The Elk Grove Planning Commission on Sept. 1 voted 3-2 to approve a project featuring a gas  station on property along East Stockton Boulevard, just south of Elk Grove Boulevard.

With that approval, the applicant, Reliance Gas Investments Inc., of Tracy, can move forward with the project, which includes the construction of a new, eight-pump auto fueling station with a 3,050-square-foot convenience store, and an attached 2,000-square-foot quick-serve restaurant with a drive-thru feature.

It will also have a stand-alone, 2,020-square-foot Starbucks with a drive-thru. The land is owned by Elk Grove III Partners, LLC.

This currently vacant property was previously used by the California Department of Transportation as a maintenance yard and a park-and-ride lot. Surrounding this site are an existing Jack in the Box restaurant, a car wash, a Dutch Bros. drive-thru coffee shop, the Masonic Cemetery, and a shopping center.

The commission’s approval of this project includes authorization for a conditional-use permit to allow the fueling station in the shopping center zone.

Access to the project’s future features will be through a shared, private driveway off of East Stockton Boulevard. People currently use the driveway to get to Dutch Bros. Coffee, Jack in the Box, and BlueWave Express Car Wash.

The project also includes plans for a two-way driveway between Starbucks and the convenience store, and an exit-only, right-turn driveway on the eastern side of the property.

A city staff report notes that the colors and materials used for the new structures will complement the character of the surrounding neighborhood.

Drew Mickel, who represents the property’s owner, mentioned that a countless number of hours were spent reviewing the site design and analyzing both on- and off-site traffic elements.

“I think that it is important to note that cuing, circulation and traffic as a whole has been the focus of three different traffic analyses tied to this project since 2020,” he said. “The project really serves a large contingent of commuters already headed for the Highway 99 onramp. However, making sure traffic worked optimally has been a major push by staff.”

He added that in addition to a reconfiguration of the site’s design and entrance, a signal timing program will be completed to address the flow of that area’s traffic.

During the public comment period of this hearing, local resident Bret Bartholomew spoke in opposition of the project, due to his concerns regarding traffic.

“I’m concerned about the increased traffic based off of the increased businesses with three drive-thru locations and there being one entrance for a Dutch Bros., Starbucks and (a quick-service) restaurant to the south,” he said.

Bartholomew stressed his concern regarding the maximum number of cars that will arrive during the peak business hours for the site.

He mentioned that there is already a traffic issue with cars backing up at the right turn onto East Stockton Boulevard from Elk Grove Boulevard, toward the Highway 99 onramp.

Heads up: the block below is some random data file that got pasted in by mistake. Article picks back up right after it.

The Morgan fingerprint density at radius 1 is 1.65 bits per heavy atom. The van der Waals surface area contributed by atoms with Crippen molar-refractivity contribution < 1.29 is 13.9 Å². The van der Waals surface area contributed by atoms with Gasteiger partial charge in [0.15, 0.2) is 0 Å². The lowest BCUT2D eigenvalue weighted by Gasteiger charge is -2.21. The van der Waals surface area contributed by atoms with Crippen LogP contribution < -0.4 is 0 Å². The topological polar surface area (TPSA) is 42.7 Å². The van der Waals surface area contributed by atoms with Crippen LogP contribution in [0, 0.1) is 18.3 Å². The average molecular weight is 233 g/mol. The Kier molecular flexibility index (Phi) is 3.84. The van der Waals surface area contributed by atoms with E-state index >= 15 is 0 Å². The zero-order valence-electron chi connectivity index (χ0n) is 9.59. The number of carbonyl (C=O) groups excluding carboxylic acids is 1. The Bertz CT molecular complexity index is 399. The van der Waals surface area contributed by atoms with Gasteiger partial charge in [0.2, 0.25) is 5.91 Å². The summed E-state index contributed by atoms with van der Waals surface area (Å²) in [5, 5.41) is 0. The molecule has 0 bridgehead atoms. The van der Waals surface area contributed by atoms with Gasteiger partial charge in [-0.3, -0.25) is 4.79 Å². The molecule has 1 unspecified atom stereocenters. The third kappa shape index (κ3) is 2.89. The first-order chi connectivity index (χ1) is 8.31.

Commissioner Suman Singha also shared his concerns with traffic.

“Given the current traffic of people going in and out of Dutch Bros. causes enough of a challenge, especially  if you’re trying to get onto north(bound Highway) 99,” he said. “So, you have to play dodgeball with a car coming out, because everybody’s trying to get in.

“The reality is trying to get past Dutch Bros. right now is a challenge for the average motorist. Why would adding any more traffic there simplify or make it easier to get through that traffic?”

Mickel responded to Singha’s comment.

“In terms of the traffic out on East Stockton (Boulevard), it’s a large majority of it will be pass-by traffic coming in,” he said.

“In terms of exiting, the one thing that has been identified since 2008, the one thing that needs to be done, and has been readdressed at council in 2017 was the signal timing, and the signal timing, I believe, will address your concern. And that is the exiting of the site, because you need a period of time where cars can exit the site and not have those conflicts.”

Vice Chair Sandra Poole expressed her concerns regarding the number of cars that would be exiting the property, and she noted that she would have liked to be presented with statistics on possible safety issues in the area, such as the number of traffic accidents.

“There’s information we just don’t have that would have been nice for us to have as we contemplate this issue,” she said.

After completing their discussion regarding traffic in this area, the commission ultimately voted, 3-2, in favor of the project’s approval. Singh and Poole voted in opposition of the project.

Although Commissioner George Murphey, at one point, said that he was “on the fence” about whether to approve the project, he eventually voted in favor of the project.

“I’m going to say that very reluctantly, very reluctantly, only because of just where it is, I can’t blame the applicant for that,” he said. “I can’t do that, but it’s just the spot.

“Is it a bad spot? I think whatever you put there is not going to work to the degree we would like to see it. I really don’t. So, I am going to make my decision, and I am going to throw my support behind the project.”